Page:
A few years ago, a city person — intelligent, but with little knowledge of agriculture — asked me a question about U.S. farmers and South American crop production. I don’t remember the conversation exactly, but it went something like this:
Smart city person: “There’s a stereotype that U.S. farmers pay a lot of attention to what’s happening in South America. Is is valid?”
Me: “For a lot of farmers, yeah.”
Smart city person: “Why?”
Me: :”Well, when farmers here are planting, farmers down there are harvesting. And when farmers here are harvesting, farmers down there are planting. And the farmers here and down there grow a lot of the same crops, especially soybeans. So what happens down there can have a big impact on U.S. crop prices, pushing them either up or down.”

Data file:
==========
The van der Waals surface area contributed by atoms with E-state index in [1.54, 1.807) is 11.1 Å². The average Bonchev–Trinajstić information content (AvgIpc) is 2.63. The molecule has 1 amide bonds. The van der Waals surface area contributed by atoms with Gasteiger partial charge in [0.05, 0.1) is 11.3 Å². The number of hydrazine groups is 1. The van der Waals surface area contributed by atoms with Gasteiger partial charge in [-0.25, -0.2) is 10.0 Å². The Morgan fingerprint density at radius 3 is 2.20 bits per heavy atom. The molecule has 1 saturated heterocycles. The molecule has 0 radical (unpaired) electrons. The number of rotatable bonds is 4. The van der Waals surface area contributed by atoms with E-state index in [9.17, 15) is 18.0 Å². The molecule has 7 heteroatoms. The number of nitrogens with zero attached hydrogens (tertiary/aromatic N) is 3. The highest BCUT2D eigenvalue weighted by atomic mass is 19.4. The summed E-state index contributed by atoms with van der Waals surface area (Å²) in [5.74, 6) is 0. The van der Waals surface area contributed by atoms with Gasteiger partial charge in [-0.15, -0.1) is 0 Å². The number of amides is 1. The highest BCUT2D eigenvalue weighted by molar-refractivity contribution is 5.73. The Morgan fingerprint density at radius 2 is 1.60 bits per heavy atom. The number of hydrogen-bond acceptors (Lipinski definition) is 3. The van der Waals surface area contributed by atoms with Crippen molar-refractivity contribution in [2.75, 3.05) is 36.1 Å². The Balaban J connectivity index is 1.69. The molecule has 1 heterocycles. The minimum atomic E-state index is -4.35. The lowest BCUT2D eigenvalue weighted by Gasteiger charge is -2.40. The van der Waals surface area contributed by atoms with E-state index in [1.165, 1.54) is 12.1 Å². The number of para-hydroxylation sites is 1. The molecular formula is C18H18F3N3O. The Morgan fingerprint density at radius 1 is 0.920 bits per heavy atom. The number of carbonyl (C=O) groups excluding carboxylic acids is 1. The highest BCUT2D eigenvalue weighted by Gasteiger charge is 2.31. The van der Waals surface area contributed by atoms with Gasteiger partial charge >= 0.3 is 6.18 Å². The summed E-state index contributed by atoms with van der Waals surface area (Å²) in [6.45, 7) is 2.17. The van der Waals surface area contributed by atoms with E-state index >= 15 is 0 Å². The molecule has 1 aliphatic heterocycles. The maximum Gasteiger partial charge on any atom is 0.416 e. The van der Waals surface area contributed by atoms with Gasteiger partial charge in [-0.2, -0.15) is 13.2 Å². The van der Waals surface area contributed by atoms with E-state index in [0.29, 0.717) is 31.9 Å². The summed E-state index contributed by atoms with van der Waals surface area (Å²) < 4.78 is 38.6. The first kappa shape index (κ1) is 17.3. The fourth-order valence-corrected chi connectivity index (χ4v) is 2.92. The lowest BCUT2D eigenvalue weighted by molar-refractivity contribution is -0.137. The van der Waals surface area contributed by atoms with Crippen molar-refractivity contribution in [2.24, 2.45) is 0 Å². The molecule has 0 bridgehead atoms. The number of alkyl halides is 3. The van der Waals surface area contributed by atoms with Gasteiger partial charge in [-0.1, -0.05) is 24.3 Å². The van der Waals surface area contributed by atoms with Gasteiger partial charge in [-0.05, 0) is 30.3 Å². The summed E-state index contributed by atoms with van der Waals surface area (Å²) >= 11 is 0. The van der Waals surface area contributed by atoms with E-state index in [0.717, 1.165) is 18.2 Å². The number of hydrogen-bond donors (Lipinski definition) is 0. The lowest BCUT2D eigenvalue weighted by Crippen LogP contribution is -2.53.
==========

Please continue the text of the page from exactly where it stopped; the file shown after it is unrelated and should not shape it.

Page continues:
Smart city person: “So farmers here want Brazil and Argentina to have poor crops, because that will lead to higher prices in the United States?”
Me: “Yep. That’s how farming works.”
Smart city person:. “OK, I understand the economics of it. But it doesn’t seem very friendly.”
Me: “Well, that’s how farming works.”
The National Sunflower Association’s latest electronic newsletter says that grain traders are expecting a big increase in South America oilseed production in 2013 — and that U.S. prices will strengthen if those expectations aren’t met.
Yes, it’s definitely safe to say that U.S. farmers once again are watching what happens in South America.